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- September 13, 2020
- By menge

please answer question 4 on the document. Thank you.

Carleton University, Economics 3405A Assignment 1

Due October 12th, 2016 at the beginning of class. The assignment is 2 pages and consists

of a number of questions which are all to be completed. A subset of these questions will be

marked by the Teaching Assistant. Provide a concise but clear explanation of your answers. Marks

are awarded based completely on the quality of your explanations. You are encouraged to work

together, but you must submit your own work.

1. Why might producers in some sectors be more likely to ask the government for a reduction in

consumption taxes, relative to producers in other sectors? What characterizes a sector that

is more likely to ask for such favour.

2. Imagine a world with two individuals, a rich one denoted by R, and a poor one denoted by

P . Both individuals consume gas, and their demands are given by QR = 100 ? 0.5P and

QP = 60 ? P respectively, where P is the price of gas, and QR and QP are the quantities

consumed. Imagine the price of gas is $40. The government wants to introduce a carbon tax

of $10 per units of gas consumed, but is concerned about the impact it will have on the poor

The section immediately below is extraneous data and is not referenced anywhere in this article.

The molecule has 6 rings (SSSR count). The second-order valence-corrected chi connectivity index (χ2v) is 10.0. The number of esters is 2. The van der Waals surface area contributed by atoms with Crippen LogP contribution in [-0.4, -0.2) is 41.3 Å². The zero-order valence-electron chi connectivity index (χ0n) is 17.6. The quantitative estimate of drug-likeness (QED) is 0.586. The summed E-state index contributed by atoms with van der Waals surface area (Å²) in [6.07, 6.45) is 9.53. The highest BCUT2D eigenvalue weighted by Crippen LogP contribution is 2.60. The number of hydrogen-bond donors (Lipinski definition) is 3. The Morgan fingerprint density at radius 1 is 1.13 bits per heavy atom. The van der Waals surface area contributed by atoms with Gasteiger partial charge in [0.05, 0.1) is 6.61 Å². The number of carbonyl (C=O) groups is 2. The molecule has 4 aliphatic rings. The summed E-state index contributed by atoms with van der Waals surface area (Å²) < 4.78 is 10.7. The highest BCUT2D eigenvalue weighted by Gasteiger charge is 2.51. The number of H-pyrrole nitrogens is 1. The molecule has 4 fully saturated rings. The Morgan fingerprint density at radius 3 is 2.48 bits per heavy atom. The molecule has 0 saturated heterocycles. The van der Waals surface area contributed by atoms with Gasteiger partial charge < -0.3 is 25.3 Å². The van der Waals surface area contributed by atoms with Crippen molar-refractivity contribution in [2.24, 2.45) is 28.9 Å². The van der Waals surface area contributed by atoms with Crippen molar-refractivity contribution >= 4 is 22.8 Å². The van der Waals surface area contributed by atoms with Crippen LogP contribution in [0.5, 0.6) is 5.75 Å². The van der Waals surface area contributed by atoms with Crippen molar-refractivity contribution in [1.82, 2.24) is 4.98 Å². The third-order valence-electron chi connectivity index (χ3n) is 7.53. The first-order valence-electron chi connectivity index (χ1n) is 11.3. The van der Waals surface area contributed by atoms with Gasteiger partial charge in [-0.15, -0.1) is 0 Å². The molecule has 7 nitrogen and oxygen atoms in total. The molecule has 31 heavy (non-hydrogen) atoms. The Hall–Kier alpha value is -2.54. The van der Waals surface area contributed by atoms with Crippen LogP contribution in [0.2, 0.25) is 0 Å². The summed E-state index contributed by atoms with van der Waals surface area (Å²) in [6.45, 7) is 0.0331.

individual.

(a) Is it possible to collect new tax revenue, and at the same time guarantee that the poor

individual will not be made worse-off by the new carbon tax? Be specific, and make

sure you calculate the final tax revenue. Assume the government is able to observe who

is poor and who is rich.

(b) So far, we have assumed that the supply of gas was perfectly elastic. Imagine that the

supply was no longer perfectly elastic, would it be easier or harder to guarantee that the

poor individual is not made worse-off by the new carbon tax? Be specific; using a graph

may be helpful.

3. The inverse demand p(q) for bowling balls is given by p = 100 ? 5q where p is the price of

bowling balls and q is the consumption of bowling balls. The price of a bowling ball is $5.

(a) What is the total quantity of bowling balls consumed, and what is the consumer surplus.

(b) The government set a tax of 20% on bowling balls, what is the total quantity of bowling

balls consumed, what is the consumer surplus, the tax revenue and the dead-weight loss.

4. The inverse demand p(q) for bowling balls is given by p = 100 ? 2q where p is the price of

bowling balls and q is the consumption of bowling balls. One store sells bowling balls, the

supply is given by p = 50 + 5q.

(a) What is the total quantity of bowling balls consumed and what is the price per unit.

What is the consumer surplus and the producer surplus.

(b) The government set a tax of 2$ on bowling balls, what is the total quantity of bowling

balls consumed, the price paid by consumer and the price received by the store. What

is the consumer surplus, the producer surplus, the tax revenue and the dead weight loss.

What is the share of the tax paid by the consumer and the one paid by the producer.

1 Chapter 2

From the exercises in the text, do problems 4,5 and 8. Chapter 14

From the exercises in the text, do problems 3,6 and 9. Chapter 15

From the exercises in the text, do problems 1,3 and 7. 2